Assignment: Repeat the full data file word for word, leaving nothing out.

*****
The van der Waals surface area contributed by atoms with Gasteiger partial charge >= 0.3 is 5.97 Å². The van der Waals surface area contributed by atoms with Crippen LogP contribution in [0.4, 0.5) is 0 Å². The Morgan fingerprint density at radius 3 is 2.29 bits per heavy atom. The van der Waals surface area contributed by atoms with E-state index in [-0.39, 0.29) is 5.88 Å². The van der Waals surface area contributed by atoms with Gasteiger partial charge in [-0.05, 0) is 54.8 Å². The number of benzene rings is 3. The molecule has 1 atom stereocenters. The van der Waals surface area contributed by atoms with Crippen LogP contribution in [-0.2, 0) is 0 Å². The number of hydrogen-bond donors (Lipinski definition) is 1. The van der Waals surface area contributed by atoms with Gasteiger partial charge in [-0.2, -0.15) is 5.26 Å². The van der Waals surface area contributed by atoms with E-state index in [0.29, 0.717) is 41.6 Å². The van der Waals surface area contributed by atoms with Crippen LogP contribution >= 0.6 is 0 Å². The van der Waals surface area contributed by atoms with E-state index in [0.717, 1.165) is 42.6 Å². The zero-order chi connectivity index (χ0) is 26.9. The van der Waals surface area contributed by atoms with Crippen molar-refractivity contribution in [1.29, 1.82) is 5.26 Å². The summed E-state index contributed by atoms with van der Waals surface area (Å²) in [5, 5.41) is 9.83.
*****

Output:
The van der Waals surface area contributed by atoms with Gasteiger partial charge >= 0.3 is 5.97 Å². The van der Waals surface area contributed by atoms with Crippen LogP contribution in [0.4, 0.5) is 0 Å². The Morgan fingerprint density at radius 3 is 2.29 bits per heavy atom. The van der Waals surface area contributed by atoms with E-state index in [-0.39, 0.29) is 5.88 Å². The van der Waals surface area contributed by atoms with Gasteiger partial charge in [-0.05, 0) is 54.8 Å². The number of benzene rings is 3. The molecule has 1 atom stereocenters. The van der Waals surface area contributed by atoms with Crippen LogP contribution in [-0.2, 0) is 0 Å². The number of hydrogen-bond donors (Lipinski definition) is 1. The van der Waals surface area contributed by atoms with Gasteiger partial charge in [-0.2, -0.15) is 5.26 Å². The van der Waals surface area contributed by atoms with E-state index in [0.29, 0.717) is 41.6 Å². The van der Waals surface area contributed by atoms with Crippen LogP contribution >= 0.6 is 0 Å². The van der Waals surface area contributed by atoms with E-state index in [0.717, 1.165) is 42.6 Å². The zero-order chi connectivity index (χ0) is 26.9. The van der Waals surface area contributed by atoms with Crippen molar-refractivity contribution in [1.29, 1.82) is 5.26 Å². The summed E-state index contributed by atoms with van der Waals surface area (Å²) in [5, 5.41) is 9.83.